The present occupant was distinguished, well dressed, friendly and bemused by my pilgrimage. He was well aware of the former famous tenant and apologetic that the room no longer reflected his taste. There was only one work of art in the office and it was on the wall behind his desk, a reproduction of Jacques-Émile Blanche’s familiar “Portrait of Marcel Proust,” the original of which is in the Musée d’Orsay. In Proust’s time, the salon was next to the cork-lined bedroom where he wrote most of his novel in his brass bed, using his knees as a desk. That was gone.
But it was possible to see a recreation of the bedroom, with some of its original furniture, at the Musée Carnavalet in the Marais. The original building was constructed in the 16th century as a private residence and has since been turned into a museum celebrating the history of Paris. There were more than 100 exhibition areas with objects from the 16th century to the present: historical paintings, photographs, street signs, furniture, a large model of the Bastille carved from its actual stone. There were recreated period rooms belonging to famous Parisians. Wandering through the museum was like being in a large, bric-a-brac-filled department store. Off in a cramped corner were the reassembled pieces of furniture from Proust’s bedroom, including a five-paneled Chinese screen, a velvet armchair that belonged to his father and a writing desk, used mostly for piling books. He kept his notebooks and writing materials on an old rosewood end table beside the bed. Two other tables are adrift in this cramped tableau, one of which was used for his morning coffee tray, usually served with milk and croissants.
The original Boulevard Haussmann apartment was spacious but crammed with furniture, with double windows always covered by padded blue satin drapes. The bedspread was blue satin as well and there was a chandelier, which was never lit when Proust was working. The only light was from a long-stemmed, green-shaded lamp on the bedside table. Imagining the furniture in the museum placed around a much larger room, I had the sense of Proust’s isolation, of a recluse devoted to transcribing his memories and imagination.
IN 1971, ON THE centenary of his birth, the town of Illiers formally added the name Proust gave it in his novel — Combray. Since then it’s been known as Illiers-Combray. I’m not aware of any other place in the world that has acknowledged its fictional counterpart so thoroughly. I made the drive from Paris to Illiers-Combray in about two hours. Seen from a distance as you approach, standing like a sentinel, is the church of Saint-Jacques, one of the inspirations for Saint-Hilaire in the novel.
The permanent population of the town today is about 3,400; in Proust’s time, it was around the same. Marcel and his older brother Robert were born in Auteuil, in western Paris, but that house has long been demolished.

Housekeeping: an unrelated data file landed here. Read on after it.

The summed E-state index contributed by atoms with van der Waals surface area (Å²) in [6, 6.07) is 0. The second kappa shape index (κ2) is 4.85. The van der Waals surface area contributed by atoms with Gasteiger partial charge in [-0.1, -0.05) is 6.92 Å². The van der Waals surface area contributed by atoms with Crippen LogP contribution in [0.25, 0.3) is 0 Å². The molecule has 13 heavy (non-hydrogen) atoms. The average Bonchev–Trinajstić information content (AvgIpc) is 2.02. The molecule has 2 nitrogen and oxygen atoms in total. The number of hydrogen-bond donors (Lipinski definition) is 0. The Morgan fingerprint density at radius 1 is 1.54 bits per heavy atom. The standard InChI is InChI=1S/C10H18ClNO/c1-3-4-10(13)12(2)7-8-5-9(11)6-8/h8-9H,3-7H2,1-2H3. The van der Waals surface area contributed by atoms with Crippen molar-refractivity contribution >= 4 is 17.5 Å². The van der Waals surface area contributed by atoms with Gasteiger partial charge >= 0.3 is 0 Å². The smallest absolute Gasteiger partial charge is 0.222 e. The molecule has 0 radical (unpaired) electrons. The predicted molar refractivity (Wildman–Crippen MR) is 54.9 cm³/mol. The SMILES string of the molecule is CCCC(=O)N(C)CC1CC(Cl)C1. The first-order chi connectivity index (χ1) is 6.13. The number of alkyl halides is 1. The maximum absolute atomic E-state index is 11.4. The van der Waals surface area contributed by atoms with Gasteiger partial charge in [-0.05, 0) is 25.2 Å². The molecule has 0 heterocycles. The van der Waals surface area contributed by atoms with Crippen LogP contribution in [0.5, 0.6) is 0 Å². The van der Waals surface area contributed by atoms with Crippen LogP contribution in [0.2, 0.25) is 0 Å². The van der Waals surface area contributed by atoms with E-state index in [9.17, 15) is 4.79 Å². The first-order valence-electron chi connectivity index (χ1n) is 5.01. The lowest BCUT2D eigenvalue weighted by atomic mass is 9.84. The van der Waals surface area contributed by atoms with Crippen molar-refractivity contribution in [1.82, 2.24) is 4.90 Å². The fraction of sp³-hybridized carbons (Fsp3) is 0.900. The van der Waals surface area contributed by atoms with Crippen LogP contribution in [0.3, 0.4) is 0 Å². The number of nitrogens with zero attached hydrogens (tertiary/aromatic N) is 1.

It was in Illiers-Combray that I came closest to Proust’s world. He visited this ordinary little town on at least three occasions as a child, and it left a profound impression. Though he took liberties with its characters and locations, using it as a kind of sketchbook, the place seemed instantly familiar. Here, along the Rue de Saint-Esprit (now called Rue du Docteur Proust) is the former home of his aunt and uncle, Jules and Élisabeth Amiot. This inspired Aunt Léonie’s house in the novel, and I could walk into every room. Though the house is now a museum, it seemed to me exactly as it is in the book. The locations in the novel are indicated throughout the town, but it has not been turned into a tourist mecca. If anything, it’s understated.
On evenings during the family’s holidays in Illiers, Marcel, Robert, their mother, Jeanne, and their father, Dr. Adrien Proust, would take long walks after dinner along one or the other of two paths that went off in opposite directions before circling and coming together. From the Amiot house, they could walk along the Méréglise way (Méséglise in the novel), a windy plain, south toward Tansonville, where Proust set Swann’s house; or they could walk in the opposite direction, along the river Loir, on the path now known as the Guermantes way. The two roads, or “ways,” are Proust’s metaphor for the possibilities and diversities of life.
Out of this beautiful but not extraordinary landscape, Proust created an idyllic, original world. Any one of the hundreds of little towns around Illiers, or thousands of others in rural France, could have been the model for Combray. And it is likely that his depiction of it was equally influenced by memories of his childhood in Auteuil. The places where he lived were like a giant well from which he drew inspiration. As Samuel Beckett observed, “The whole of Proust’s world comes out of a teacup.”
In writing this, I spent hours trying to describe Combray as it existed in Proust’s time and today. The differences are minor but the purpose of my discovery has nothing to do with real estate. I’ve taken pictures of the landscapes and, in Proust’s words, “the little parlour, the dining-room … the hall through which I would journey to the first step of that staircase … and, at the summit, my bedroom, with the little passage through whose glazed door Mamma would enter …” I’ve seen the dark space outside that door where Proust’s young narrator would anxiously await his mother’s goodnight kiss, and the hawthorn blossoms in his uncle Jules’s garden which he called the Pré Catalan, and which resembled “a series of chapels.”
But the alchemy of his work is not found in the parks, the roads, the flowers in bloom nor in the town’s church or in the house itself. It exists in the genius of a person who understood there was a connection between everything — that the roads we take inevitably lead to the same place, a place within ourselves.
What Proust inspires in us is to see and to appreciate every seemingly insignificant place or object or person in our lives; to realize that life itself is a gift and all the people we’ve come to know have qualities worth considering and celebrating — in time.